In my time here as a teacher I have have worked from Primary to University and all I can say is that English is a failure here in the major part due to the large size of classes. I know this will cause anger among many, but I would suggest China cancel all English classes from Primary school and upwards and concentrate just on the Kindagartens where more can be done. They should start there and follow through the entire education process. Why? Because then they can have children growing with English from Day 1.

Yes, many Chinese teachers resent us foreigners because of the so-called large amounts of money we earn here. If only they could understand that I can get more a month on unemployment back home. Why do I do it? I enjoy trying to help students, I can have a better life style here with the smaller wage and as well I am married to a Chinese math teacher, so understand (but not totally agree with) the way they do things here.

I have seen many a Chinese English teacher (as well as other subjects) just give up and go through the day and not care about the students. I have seen and experienced the way students can give secret reports to the school that will ultimately have you demoted or fired. And all of this comes from the students who would be expelled in any other country, but here it seems only the rebels and troublemakers are listened too, or submit comments. I have had students tell me "it is your duty to teach us", but they forget the part about it being their duty to learn. In the recent mid-semester exams, my wife took test papers from two students and told them to leave. Why? She caught a smart student pass her papers to another so she could copy the answers. What was the reaction? The smart student proclaimed "I wasn't cheating, she was!" The Class Master complained and said "why are you so hard on my students?" And the school leaders said "please give the papers back or the parents will be very angry!" I guess if the government were to comment they would say something like "please let them cheat or else they will fail and never be able to pay taxes!"

My wife has been able to give me much insight to the thinkings of the average Chinese teacher, and it is easy to see that they only care about the "passing grade" and not much more. What would you think school leaders would say to the foreign teacher when he\she reports that they saw students openly cheating in a final exam. "We are sorry that you saw it happen" was the comment. Yes, like everywhere in the world there are people who cheat, but here it seems to be a part of their culture. When my wife was in hgh school she was almost failing at maths. Her teacher got angry with her and said, "I sat you next to the smartest in the class, why wont you cheat from him and get a better score?"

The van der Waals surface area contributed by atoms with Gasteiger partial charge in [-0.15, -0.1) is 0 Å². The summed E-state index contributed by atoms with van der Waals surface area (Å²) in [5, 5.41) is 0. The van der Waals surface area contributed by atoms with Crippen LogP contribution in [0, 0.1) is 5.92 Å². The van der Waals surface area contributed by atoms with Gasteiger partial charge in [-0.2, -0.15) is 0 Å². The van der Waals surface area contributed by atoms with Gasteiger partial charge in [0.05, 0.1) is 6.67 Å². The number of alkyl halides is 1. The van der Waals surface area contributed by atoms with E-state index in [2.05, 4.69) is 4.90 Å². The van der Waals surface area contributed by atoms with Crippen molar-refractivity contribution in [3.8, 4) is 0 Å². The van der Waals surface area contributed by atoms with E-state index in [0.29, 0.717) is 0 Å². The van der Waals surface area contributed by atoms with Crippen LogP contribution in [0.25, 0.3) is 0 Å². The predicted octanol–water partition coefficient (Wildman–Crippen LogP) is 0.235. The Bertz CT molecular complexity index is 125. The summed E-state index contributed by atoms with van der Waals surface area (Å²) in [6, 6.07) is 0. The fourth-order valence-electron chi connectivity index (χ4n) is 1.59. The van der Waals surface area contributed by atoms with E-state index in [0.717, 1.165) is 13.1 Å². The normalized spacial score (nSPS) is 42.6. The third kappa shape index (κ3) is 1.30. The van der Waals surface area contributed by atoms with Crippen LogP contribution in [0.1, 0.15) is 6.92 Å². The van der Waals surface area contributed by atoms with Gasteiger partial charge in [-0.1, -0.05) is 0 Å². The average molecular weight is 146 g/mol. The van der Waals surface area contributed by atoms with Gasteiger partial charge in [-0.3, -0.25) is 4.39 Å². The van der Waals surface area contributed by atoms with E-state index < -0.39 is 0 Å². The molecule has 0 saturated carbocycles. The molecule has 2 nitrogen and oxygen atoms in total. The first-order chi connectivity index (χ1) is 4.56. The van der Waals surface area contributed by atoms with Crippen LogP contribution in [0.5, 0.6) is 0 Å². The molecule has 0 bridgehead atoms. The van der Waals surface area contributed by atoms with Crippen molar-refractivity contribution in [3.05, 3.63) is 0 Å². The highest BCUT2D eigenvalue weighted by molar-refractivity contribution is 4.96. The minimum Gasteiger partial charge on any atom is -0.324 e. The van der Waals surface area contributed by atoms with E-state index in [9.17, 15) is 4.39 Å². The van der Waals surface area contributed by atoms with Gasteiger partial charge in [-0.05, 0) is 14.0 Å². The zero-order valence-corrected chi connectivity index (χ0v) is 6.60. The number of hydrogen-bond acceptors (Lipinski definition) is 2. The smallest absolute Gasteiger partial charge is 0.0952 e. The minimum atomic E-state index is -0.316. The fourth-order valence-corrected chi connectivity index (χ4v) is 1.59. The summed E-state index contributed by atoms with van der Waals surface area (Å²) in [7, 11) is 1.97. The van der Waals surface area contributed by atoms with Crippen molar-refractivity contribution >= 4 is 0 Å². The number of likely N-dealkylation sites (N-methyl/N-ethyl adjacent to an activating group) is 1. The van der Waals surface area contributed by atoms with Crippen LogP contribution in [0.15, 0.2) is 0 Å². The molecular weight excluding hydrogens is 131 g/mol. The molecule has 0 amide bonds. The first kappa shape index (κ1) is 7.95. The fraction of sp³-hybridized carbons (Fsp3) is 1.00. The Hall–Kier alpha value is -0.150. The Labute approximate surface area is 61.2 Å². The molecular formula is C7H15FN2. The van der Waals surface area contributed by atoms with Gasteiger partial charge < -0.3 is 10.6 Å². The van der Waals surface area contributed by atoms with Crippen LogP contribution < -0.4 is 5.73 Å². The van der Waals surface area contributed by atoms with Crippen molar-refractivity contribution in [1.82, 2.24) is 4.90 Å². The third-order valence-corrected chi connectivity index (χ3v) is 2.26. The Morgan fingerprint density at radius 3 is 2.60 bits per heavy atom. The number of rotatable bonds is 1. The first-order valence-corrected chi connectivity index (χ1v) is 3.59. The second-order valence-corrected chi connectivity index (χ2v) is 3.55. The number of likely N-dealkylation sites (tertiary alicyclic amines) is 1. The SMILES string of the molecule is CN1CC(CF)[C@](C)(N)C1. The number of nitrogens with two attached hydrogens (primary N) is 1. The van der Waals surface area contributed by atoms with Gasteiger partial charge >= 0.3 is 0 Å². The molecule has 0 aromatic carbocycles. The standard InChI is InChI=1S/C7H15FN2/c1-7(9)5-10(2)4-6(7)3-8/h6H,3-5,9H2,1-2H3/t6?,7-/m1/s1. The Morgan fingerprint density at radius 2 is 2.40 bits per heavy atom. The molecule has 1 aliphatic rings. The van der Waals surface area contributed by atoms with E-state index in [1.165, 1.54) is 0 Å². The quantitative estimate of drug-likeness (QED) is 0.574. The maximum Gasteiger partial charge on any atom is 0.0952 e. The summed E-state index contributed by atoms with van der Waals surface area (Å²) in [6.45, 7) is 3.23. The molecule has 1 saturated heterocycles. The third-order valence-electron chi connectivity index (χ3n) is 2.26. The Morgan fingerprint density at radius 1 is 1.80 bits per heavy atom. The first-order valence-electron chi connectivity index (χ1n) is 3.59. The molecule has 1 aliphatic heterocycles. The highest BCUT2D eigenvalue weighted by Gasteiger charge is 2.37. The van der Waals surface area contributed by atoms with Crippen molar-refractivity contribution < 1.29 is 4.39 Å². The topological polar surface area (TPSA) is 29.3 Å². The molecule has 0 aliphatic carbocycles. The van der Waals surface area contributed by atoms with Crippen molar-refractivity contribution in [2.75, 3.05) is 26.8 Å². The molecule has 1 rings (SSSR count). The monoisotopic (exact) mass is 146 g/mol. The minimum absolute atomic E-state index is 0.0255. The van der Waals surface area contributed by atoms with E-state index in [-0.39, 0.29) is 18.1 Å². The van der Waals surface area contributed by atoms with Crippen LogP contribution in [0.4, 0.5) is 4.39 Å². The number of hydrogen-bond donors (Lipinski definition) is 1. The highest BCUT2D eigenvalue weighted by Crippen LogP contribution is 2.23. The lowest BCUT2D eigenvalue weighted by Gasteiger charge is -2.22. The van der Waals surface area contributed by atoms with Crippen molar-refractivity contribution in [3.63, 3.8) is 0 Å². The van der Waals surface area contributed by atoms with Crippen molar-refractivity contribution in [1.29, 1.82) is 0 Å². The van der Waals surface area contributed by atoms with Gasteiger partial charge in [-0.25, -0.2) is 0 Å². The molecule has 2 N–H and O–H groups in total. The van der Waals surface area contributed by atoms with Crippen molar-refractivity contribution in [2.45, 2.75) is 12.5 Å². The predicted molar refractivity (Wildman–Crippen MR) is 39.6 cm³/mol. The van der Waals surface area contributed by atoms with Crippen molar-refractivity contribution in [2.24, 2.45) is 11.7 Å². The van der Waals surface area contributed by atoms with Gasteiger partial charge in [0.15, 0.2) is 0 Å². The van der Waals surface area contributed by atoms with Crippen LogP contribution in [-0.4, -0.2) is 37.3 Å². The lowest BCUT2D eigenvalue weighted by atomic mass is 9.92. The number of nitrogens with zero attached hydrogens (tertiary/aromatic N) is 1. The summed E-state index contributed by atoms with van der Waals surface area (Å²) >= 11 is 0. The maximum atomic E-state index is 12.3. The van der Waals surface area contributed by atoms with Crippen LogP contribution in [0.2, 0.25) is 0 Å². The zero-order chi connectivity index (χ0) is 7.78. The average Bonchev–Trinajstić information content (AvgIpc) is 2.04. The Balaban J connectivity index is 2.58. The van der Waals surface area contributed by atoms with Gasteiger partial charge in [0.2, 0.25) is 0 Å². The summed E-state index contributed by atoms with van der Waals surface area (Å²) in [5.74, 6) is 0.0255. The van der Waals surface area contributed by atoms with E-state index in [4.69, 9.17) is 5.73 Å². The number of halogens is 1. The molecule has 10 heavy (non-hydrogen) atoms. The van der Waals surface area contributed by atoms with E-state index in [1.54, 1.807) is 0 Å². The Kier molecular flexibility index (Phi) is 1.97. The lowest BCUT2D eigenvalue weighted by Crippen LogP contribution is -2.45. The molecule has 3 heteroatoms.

With this sort of attitude from the 'older' teachers here, is it any wonder that the students here today do not care much about silly things like English? Only when the very young students grow and improve, can English be accepted the same way as Maths, Science, etc. I think the most willing students I have encountered have come from the very very poor familes who have struggled to get their child out of the poverty cycle. They seem to appreciate what their families have sacrificed for them, and they try their best at everything, even English.

I guess I come off sounding like a very disgruntled ex-pat. Yes, at times I am\have been, but not because of the way things are here, but rather for my lack of ability to give up my western ways, and just become like a Chinese teacher. You see, I do care about my job, but I am just one person, and no matter how many "pebbles" I cast into the education pond, I don't seem to be getting anywhere. I guess that was the major reason for taking this current school year off and try to get my sanity and motivation back, so that I can start all over again next year. That and the fact we have a daughter who I can spend quality time with, and make sure she at least has a good English base while everyone else teaches her Chinese.

Cheers to you all and try not to give up the fight to motivate and teach your students. Best wishes for the coming festive season\s, Xmas, New Year and Chinese New Year.

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Unmotivated students

Post by trubadour » Tue Feb 13, 2007 2:40 am

This is a bump and an appeal to make this post a sticky - just a glance at the sheer numbers of views should be enough to persuade the moderators.

It's a fascinating discussion for all those at anytime involved in teaching students of this age.